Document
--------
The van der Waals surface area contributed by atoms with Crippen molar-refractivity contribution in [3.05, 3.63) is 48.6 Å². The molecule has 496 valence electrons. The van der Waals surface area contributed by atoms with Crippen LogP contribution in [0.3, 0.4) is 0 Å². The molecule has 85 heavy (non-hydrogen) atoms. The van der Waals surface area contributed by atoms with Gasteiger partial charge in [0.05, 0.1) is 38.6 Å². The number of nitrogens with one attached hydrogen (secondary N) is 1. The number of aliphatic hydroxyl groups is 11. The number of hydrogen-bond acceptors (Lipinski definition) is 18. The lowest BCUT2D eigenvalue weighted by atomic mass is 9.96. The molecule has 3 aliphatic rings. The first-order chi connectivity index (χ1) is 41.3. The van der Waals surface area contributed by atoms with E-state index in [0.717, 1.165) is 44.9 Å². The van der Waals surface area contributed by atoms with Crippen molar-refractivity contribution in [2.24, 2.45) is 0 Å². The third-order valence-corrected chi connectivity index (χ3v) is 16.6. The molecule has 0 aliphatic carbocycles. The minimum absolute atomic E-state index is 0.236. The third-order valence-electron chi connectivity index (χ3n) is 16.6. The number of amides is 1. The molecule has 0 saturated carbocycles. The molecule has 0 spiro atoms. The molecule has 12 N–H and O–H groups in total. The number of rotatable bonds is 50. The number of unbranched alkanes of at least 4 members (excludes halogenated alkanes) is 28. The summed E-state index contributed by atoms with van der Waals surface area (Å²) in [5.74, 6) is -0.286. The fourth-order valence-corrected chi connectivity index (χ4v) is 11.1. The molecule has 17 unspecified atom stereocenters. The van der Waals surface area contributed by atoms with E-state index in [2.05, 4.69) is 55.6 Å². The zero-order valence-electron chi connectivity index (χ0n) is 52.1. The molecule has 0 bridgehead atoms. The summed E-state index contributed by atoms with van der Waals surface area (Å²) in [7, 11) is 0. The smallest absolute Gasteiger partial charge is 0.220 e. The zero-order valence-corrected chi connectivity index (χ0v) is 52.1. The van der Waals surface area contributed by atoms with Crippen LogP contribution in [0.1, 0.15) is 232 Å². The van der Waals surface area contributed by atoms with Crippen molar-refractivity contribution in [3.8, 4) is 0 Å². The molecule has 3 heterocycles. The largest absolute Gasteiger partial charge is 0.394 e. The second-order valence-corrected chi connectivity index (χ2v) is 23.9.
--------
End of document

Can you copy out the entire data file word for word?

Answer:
The van der Waals surface area contributed by atoms with Crippen molar-refractivity contribution in [3.05, 3.63) is 48.6 Å². The molecule has 496 valence electrons. The van der Waals surface area contributed by atoms with Crippen LogP contribution in [0.3, 0.4) is 0 Å². The molecule has 85 heavy (non-hydrogen) atoms. The van der Waals surface area contributed by atoms with Gasteiger partial charge in [0.05, 0.1) is 38.6 Å². The number of nitrogens with one attached hydrogen (secondary N) is 1. The number of aliphatic hydroxyl groups is 11. The number of hydrogen-bond acceptors (Lipinski definition) is 18. The lowest BCUT2D eigenvalue weighted by atomic mass is 9.96. The molecule has 3 aliphatic rings. The first-order chi connectivity index (χ1) is 41.3. The van der Waals surface area contributed by atoms with E-state index in [0.717, 1.165) is 44.9 Å². The van der Waals surface area contributed by atoms with Crippen molar-refractivity contribution in [2.24, 2.45) is 0 Å². The third-order valence-corrected chi connectivity index (χ3v) is 16.6. The molecule has 0 aliphatic carbocycles. The minimum absolute atomic E-state index is 0.236. The third-order valence-electron chi connectivity index (χ3n) is 16.6. The number of amides is 1. The molecule has 0 saturated carbocycles. The molecule has 0 spiro atoms. The molecule has 12 N–H and O–H groups in total. The number of rotatable bonds is 50. The number of unbranched alkanes of at least 4 members (excludes halogenated alkanes) is 28. The summed E-state index contributed by atoms with van der Waals surface area (Å²) in [5.74, 6) is -0.286. The fourth-order valence-corrected chi connectivity index (χ4v) is 11.1. The molecule has 17 unspecified atom stereocenters. The van der Waals surface area contributed by atoms with E-state index in [2.05, 4.69) is 55.6 Å². The zero-order valence-electron chi connectivity index (χ0n) is 52.1. The molecule has 0 bridgehead atoms. The summed E-state index contributed by atoms with van der Waals surface area (Å²) in [7, 11) is 0. The smallest absolute Gasteiger partial charge is 0.220 e. The zero-order valence-corrected chi connectivity index (χ0v) is 52.1. The van der Waals surface area contributed by atoms with Crippen LogP contribution in [0.1, 0.15) is 232 Å². The van der Waals surface area contributed by atoms with Crippen molar-refractivity contribution in [3.8, 4) is 0 Å². The molecule has 3 heterocycles. The largest absolute Gasteiger partial charge is 0.394 e. The second-order valence-corrected chi connectivity index (χ2v) is 23.9.